dichotomy

Flash FictionThis week, a blast from the past.

Okay, it’s from the past. ‘Blast’ has yet to be determined.

This is one of the first serious short stories I wrote. I’ve edited just a bit, restructuring some particularly clunky sentences, but overall it is as I originally wrote it, including what was determined to be the fatal flaw according to the creative writing group I was a part of at the time.

Long on tell, short on show.

‘Show don’t tell’ is one of the cardinal rules of fiction writing, and I penned this little gem with complete disregard for it. They were gentle in their criticism, but the group let me know that my approach was, in their opinion, a failure. I counted it as a success, and I still do.

Is it the best story I’ve ever written? Hardly. But I wrote it for a very specific reason. Someone I was close to had been caught red-handed having an affair. His wife was a wonderful, beautiful woman, and I struggled to understand what could have possibly led him to cheat on her. He had children with her and claimed he still cared about her, but he needed…well, more, I guess. To explore the idea further, I decided to write a story about it.

Maybe it’s not great fiction, but it met my need. Granted, that’s a selfish sort of motive for writing, but it’s valid, nevertheless.

See? Success.

I’ll return to The Dark Calling next week. This week, enjoy reading my failure of a foray into the world of fiction.

dichotomy

When the desk clerk handed Jacob the key card to room 214, he also gave him one blank sheet of the hotel’s stationary. He smiled in an inexperienced sort of way.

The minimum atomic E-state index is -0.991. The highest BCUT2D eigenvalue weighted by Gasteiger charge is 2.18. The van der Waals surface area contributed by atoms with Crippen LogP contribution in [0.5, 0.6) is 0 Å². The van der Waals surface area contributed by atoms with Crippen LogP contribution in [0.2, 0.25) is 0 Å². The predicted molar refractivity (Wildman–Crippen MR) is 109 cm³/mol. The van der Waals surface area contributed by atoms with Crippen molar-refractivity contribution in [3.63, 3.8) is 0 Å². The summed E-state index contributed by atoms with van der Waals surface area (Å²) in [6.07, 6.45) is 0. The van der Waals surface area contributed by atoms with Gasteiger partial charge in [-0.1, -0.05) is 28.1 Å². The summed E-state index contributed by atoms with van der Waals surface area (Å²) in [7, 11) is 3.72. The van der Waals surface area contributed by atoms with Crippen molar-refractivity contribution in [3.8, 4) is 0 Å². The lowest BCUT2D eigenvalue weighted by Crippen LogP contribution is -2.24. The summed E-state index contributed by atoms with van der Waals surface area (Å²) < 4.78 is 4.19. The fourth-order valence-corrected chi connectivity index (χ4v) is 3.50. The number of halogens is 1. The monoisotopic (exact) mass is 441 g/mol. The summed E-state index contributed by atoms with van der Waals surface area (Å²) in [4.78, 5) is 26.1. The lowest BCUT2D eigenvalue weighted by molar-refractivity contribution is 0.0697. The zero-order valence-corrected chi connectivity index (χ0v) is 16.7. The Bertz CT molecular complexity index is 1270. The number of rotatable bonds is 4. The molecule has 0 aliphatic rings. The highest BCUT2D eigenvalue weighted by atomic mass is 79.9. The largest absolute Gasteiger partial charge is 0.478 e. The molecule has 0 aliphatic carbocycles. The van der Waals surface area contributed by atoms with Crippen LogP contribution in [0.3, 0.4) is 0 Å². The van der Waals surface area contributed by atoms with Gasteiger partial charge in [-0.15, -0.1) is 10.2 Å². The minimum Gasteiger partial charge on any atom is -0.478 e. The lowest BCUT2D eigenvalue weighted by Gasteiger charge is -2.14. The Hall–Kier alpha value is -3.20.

“Special night?” he asked.

Jacob looked up from his checkbook. He was having trouble subtracting the numbers. He stared past the clerk for a moment and then brought his vision into focus on the name tag. Steve.

“I’m sorry, Steve. What?”

“Oh, well, the room and the orders about the wine, Mr. Abrams. I was just wondering if you had a special night planned.”

Jacob smiled. He closed his checkbook, slid his pen into the fold and deposited the whole thing in the breast pocket of his coat.

“I hope so, Steve.”

Picking up two envelopes, Jacob pivoted and made his way through the lobby of the Ambassador Hotel.

The lobby was connected to a small Italian restaurant, which the hotel owned. At the point of connection were twenty tables occupying one whole corner of the lobby. The restaurant had out grown itself, it seemed, and poured out into the hotel. Jacob made for one of the tables. He glanced at his watch as he walked. 2:47 p.m. There was no one else there, so he had his pick. He found a suitable one towards the west wall and, placing the key card, the sheet of hotel stationary, and the two envelopes on the table, he sat down.

He arranged each item on the table. He pushed the key card to the center of the far side. He lay the two envelopes parallel to each other on the left. He lined up the sheet of paper with the envelopes and placed it beside them, on the right. And then he remembered he would need a pen.

He pulled his checkbook from his pocket, and the pen from within. Then, returning the checkbook, he shifted his weight in the chair and settled down to write on the sheet of paper.

He wrote the following:

Meet me at the Ambassador at nine.
— Jacob

He folded the paper twice so that it would fit neatly into one of the envelopes. He paused for a moment before scooping up the envelopes. He recorded a name on each. On the first, he wrote “Karen Abrams.” On the second, “Vicki Liner.”

Then he waited.

He half expected to just know. Perhaps he believed some sort of revelation would come upon him there in the lobby and all his doubts would be washed away. Salvation. Hallelujah.

But even there, with the key card and the note and the orders for the wine and Steve smiling at him from behind the desk, he didn’t know which envelope to slip the key and note into.

There was a right thing to do. He believed that.

Karen still loved him. He believed that, too. And he loved her, but marriage had not been what he expected. On the first night of their honeymoon, they’d promised one another their lives would remain spontaneous. They would not become like so many other married couple. They would not sink into routine. Their lives would be different.